You've finally narrowed down a few of your favorite colleges, and after stacking your desk high with college brochures, you're ready to take the next step. It's time to take a college tour! You have done everything right so far, from juggling extracurriculars to acing your SATs, so why risk your reputation at your future alma mater by committing a faux pas on your next visit? Here are a few pitfalls to avoid when you tour the college of your choice.
1. Ask how much the college costs
All the tuition information you need about a college can be found on its website or in one of those nifty free pamphlets. It's no secret that higher education can be expensive, but there's no need for you to bring up the college's price tag in the middle of a tour.
Elizabeth Schmitt, a freshman at Mount Holyoke, went on over 15 college tours and remembers hearing this question often.
“In almost every one, some person just had to ask,” she said. “The reaction was always very awkward.”
Instead of focusing on the cost of attendance, try considering the fun, free aspects of a school. Many universities offer benefits to their students such as free entrance to athletic events, free tutoring and counseling, and social events. Ask your guide about those!
As for specific cost questions, direct those to the financial aid office. College websites and brochures can only give rough estimates of tuition, room and board, and fees. The ultimate cost will depend on your family's finances and financial need, so even if a guide wanted to give you an accurate number, they couldn't. Set up a meeting with the financial aid office to go over all the details.
2. Take your girlfriends with you
As tempting as it can be to visit an intimidating college campus with your three best girlfriends in tow for moral support, college is all about becoming your most fabulous, independent self. You won't get the most out of your tour if you're spending it catching up on gossip with your girls or making plans for next weekend.
“If you're having a good time with your friends, it may sway your view as to how you really feel toward the college,” said Kristen Pye, a sophomore at McGill University. “It's best to just take a parent or two.”
Also, input from friends could end up affecting your decision. If they all hate the school but you're loving it, you could be tempted to cross it off your list of potentials. Make sure you choose your school for you, not for your friends.
3. Rely solely on the tour guide
Tour guides are trained to know everything there is to know about the school they're promoting, but there's one part of the college visit that's all on you — getting the most out of your visit. You only have a small window to get an impression of the school you're interested in, so be sure to take advantage of your time there.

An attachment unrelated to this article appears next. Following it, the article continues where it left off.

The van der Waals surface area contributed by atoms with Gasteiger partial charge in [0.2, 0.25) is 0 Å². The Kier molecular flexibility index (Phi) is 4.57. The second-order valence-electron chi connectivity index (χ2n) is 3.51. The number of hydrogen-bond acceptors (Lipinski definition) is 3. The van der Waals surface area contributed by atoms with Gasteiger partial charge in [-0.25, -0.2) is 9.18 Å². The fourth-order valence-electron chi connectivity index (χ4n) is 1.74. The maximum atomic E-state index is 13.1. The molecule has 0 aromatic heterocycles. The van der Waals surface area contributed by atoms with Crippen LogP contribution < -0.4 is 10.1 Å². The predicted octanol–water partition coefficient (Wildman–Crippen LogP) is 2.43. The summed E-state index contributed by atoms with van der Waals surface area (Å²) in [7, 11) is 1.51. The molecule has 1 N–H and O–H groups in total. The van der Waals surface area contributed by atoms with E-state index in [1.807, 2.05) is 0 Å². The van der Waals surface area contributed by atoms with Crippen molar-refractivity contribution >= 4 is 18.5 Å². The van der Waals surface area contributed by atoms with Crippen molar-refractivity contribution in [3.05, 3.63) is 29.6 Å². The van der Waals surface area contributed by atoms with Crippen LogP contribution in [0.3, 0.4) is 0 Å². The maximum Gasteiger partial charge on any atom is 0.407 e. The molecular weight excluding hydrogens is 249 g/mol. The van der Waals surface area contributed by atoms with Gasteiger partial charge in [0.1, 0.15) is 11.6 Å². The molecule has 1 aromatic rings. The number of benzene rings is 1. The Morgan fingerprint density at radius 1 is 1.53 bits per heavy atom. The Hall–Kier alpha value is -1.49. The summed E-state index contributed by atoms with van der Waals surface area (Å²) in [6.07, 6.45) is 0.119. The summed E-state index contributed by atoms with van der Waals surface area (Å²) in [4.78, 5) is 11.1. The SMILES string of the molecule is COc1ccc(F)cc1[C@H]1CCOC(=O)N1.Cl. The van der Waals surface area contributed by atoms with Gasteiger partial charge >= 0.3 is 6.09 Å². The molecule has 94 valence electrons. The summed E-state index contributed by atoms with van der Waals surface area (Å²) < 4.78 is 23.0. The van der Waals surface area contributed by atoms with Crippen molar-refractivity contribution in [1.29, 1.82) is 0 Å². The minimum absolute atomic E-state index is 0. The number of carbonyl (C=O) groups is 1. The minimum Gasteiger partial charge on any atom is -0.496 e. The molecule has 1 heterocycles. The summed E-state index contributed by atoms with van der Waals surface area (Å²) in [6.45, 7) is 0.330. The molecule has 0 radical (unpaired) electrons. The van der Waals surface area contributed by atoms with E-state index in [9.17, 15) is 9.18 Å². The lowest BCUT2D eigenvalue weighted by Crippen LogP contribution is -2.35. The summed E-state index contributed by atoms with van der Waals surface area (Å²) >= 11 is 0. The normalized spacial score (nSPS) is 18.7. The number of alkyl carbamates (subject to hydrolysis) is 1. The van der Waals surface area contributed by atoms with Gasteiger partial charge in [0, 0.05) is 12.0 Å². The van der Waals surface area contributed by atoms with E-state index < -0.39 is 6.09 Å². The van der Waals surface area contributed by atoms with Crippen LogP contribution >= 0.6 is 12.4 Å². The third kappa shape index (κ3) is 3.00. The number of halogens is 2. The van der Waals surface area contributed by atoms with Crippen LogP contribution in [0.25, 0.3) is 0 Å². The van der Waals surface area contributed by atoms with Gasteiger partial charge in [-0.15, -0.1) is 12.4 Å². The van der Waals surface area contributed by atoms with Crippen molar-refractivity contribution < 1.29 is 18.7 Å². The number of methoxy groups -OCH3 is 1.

If possible, go to the dining hall and have a meal there. Check out the campus fitness center and get a guest pass so you can see what the facility has to offer. There's nothing like a soak in the hot tub or a walk around the track to take the edge off a long day of driving to and from campus.
Walk through the library and try out a computer in the lab at the student union. Grab a coffee at a nearby cafe and talk to students about their experiences. Get everything out of your next trip to campus by witnessing a day in the life firsthand.
4. Let your parents run the tour
You love good old Mom and Dad, but if that one time you were late for curfew taught you anything, you know they have a tendency to ask way too many questions. As much as you want their support on your next campus visit, you have to remember that you will be the one attending classes and making memories there for the next four years.
“Talk to them beforehand and discuss what they would like to know about a school,” Zowie Hayes, a sophomore and tour guide at the University of Maine, said. “It's completely okay for parents to ask questions, but it's nice to see students who are willing to take charge of their future.”
5. Forget to do your research
Just as you wouldn't go to an interview knowing nothing about the company you want to work at, you wouldn't visit a college knowing nothing about what they have to offer. Do your homework. University websites are always a good bet for information, but don't be afraid to talk to your prospective school's recruiting center or residence hall association for a more personal approach.
Hayes suggests learning about the school you're about to visit and writing down a list of questions you have. Bring the list with you just in case you forget them when your guide leaves space for questions at the end of the tour.
“Look around at what they have to offer for the programs that you're interested in, look and see what their dining plans look like and look at a sample menu, and maybe see what other things they have going on that interest you,” says Hayes.
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